It was a hub of activity at the CN station house back when the rail companies stopped at Boston Bar to drop and pick up passengers, water up and even occasionally store bodies awaiting a coroner.
It is this hub of activity that the Boston Bar North Bend Enhancement Society wants to re-create as they spend just under $2-million in federal and provincial infrastructure dollars to restore the historic station house to 1914 standards. The society found out last week that they had been awarded the $1.9-million, an amount that needs to be spent by 2023. With over $1.14 million coming from the feds and $763,000 from the province, the project is fully funded by the two levels of government.
Despite its slightly tattered look on the outside of the building, Howard Johnson assured the bones are good. “The inside is solid as a rock,” he said of the two-level, 2,800 square foot building.
The plans for the restoration are to keep it as close to the original 1914 architectural design as possible, while implementing modern climate-conscious design as well as bringing the building up to code for accessibility.
The station house will become a rest stop and museum “to showcase the unique railway and cultural heritage” a Government of Canada news release stated. On the main floor, an educational gathering place and artisan area will exist, as well as a coffee shop. The basement will appeal to fans of railroad history, as well as possibly fans of the paranormal.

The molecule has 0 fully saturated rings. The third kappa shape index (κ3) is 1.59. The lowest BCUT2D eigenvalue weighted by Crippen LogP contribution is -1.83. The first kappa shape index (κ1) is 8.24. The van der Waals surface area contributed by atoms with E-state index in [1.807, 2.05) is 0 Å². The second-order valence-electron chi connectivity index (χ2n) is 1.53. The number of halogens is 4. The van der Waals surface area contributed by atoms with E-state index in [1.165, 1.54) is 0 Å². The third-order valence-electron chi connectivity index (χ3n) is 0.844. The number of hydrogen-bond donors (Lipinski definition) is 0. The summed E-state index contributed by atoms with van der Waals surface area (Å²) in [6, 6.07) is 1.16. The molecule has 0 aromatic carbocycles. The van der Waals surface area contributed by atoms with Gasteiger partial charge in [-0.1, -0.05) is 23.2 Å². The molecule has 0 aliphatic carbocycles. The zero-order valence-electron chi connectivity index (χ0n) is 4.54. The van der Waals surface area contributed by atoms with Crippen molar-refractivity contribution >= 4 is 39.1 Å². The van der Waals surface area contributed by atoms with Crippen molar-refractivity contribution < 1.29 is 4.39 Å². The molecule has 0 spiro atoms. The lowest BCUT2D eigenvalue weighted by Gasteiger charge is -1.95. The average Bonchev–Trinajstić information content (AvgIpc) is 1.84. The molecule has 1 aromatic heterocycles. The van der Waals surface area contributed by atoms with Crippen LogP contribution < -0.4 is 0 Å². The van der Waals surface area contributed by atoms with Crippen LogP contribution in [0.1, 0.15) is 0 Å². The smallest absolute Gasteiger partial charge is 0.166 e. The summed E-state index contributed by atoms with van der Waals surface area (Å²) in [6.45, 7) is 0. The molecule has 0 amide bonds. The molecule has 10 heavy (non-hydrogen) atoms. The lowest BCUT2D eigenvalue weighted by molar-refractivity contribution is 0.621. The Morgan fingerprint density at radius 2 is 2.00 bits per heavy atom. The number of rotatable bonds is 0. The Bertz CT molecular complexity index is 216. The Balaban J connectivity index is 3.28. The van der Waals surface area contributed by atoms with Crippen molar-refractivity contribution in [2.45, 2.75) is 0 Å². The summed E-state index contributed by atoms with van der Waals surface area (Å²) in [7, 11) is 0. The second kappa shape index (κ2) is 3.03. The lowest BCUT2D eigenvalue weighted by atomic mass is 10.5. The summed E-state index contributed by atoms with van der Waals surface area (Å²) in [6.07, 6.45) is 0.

Local employment will be mandated into agreements with contractors, Electoral Area A director Terry Raymond said, and afterwards local people will be employed within the building. Encouraging Indigenous businesses to take part is a priority as well.
Constructed in 1914 and in operation from 1915, the Station House played a role in Boston Bar’s position as a thriving rail and mill town where people remembered stopping off, staying a time and even working at the old station house. Raymond remembers working there as a clerk, sorting post and selling tickets for passengers catching the train. Karen Tillotson, who both edits the town’s monthly newspaper and is involved with the enhancement society, remembers stopping at the building as a teenager.
The building has a long history, and as Ang Hunter said, has become somewhat of a dormant ghost of a building as the town itself became one of B.C.’s ghost towns after seeing a mill and a thriving railway industry leave town. “This will put us back on the map,” she said.
27 years of work to secure building
Since the 1990s, a committed group of community members has been pushing to revitalize the building for the benefit of the town. Some of those citizens were present at the station house July 9, others have left the community and others have passed away before seeing this major milestone.
Irene Fisher was the first person to bring up saving the station house said Raymond. At this time there wasn’t a concrete plan of how exactly to refurbish the building. The idea was to make it a historic site, Raymond said, yet this plan hit some hurdles. Part of the complication was where the station house stood. It wa not at its original location and therefore did not qualify for heritage funding.